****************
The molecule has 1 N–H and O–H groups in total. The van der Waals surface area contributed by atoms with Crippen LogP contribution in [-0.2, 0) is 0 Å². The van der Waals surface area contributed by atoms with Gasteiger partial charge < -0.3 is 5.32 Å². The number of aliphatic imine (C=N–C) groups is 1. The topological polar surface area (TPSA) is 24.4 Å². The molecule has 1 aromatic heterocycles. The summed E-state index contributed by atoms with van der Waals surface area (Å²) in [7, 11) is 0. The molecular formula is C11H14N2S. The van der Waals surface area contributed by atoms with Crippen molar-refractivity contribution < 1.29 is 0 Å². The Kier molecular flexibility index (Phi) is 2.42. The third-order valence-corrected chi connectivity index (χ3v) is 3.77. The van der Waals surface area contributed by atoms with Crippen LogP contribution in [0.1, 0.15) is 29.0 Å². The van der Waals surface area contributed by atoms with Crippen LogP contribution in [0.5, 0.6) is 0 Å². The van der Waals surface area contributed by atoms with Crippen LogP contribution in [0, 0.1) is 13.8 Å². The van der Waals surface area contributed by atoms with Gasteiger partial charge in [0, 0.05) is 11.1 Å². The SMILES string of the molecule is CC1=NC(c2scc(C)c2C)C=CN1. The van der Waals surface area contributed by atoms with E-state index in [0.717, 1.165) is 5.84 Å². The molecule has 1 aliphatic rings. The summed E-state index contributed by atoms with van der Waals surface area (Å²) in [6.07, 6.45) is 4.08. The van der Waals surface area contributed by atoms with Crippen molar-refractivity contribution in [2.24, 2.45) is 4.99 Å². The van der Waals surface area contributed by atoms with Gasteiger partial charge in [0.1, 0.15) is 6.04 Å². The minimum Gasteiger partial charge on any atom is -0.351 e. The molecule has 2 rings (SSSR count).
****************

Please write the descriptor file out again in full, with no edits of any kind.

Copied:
The molecule has 1 N–H and O–H groups in total. The van der Waals surface area contributed by atoms with Crippen LogP contribution in [-0.2, 0) is 0 Å². The van der Waals surface area contributed by atoms with Gasteiger partial charge < -0.3 is 5.32 Å². The number of aliphatic imine (C=N–C) groups is 1. The topological polar surface area (TPSA) is 24.4 Å². The molecule has 1 aromatic heterocycles. The summed E-state index contributed by atoms with van der Waals surface area (Å²) in [7, 11) is 0. The molecular formula is C11H14N2S. The van der Waals surface area contributed by atoms with Crippen molar-refractivity contribution < 1.29 is 0 Å². The Kier molecular flexibility index (Phi) is 2.42. The third-order valence-corrected chi connectivity index (χ3v) is 3.77. The van der Waals surface area contributed by atoms with Crippen LogP contribution in [0.1, 0.15) is 29.0 Å². The van der Waals surface area contributed by atoms with Crippen LogP contribution in [0.5, 0.6) is 0 Å². The van der Waals surface area contributed by atoms with Crippen LogP contribution in [0, 0.1) is 13.8 Å². The van der Waals surface area contributed by atoms with Gasteiger partial charge in [0, 0.05) is 11.1 Å². The SMILES string of the molecule is CC1=NC(c2scc(C)c2C)C=CN1. The van der Waals surface area contributed by atoms with E-state index in [0.717, 1.165) is 5.84 Å². The molecule has 1 aliphatic rings. The summed E-state index contributed by atoms with van der Waals surface area (Å²) in [6.07, 6.45) is 4.08. The van der Waals surface area contributed by atoms with Crippen molar-refractivity contribution in [2.24, 2.45) is 4.99 Å². The van der Waals surface area contributed by atoms with Gasteiger partial charge in [0.1, 0.15) is 6.04 Å². The minimum Gasteiger partial charge on any atom is -0.351 e. The molecule has 2 rings (SSSR count).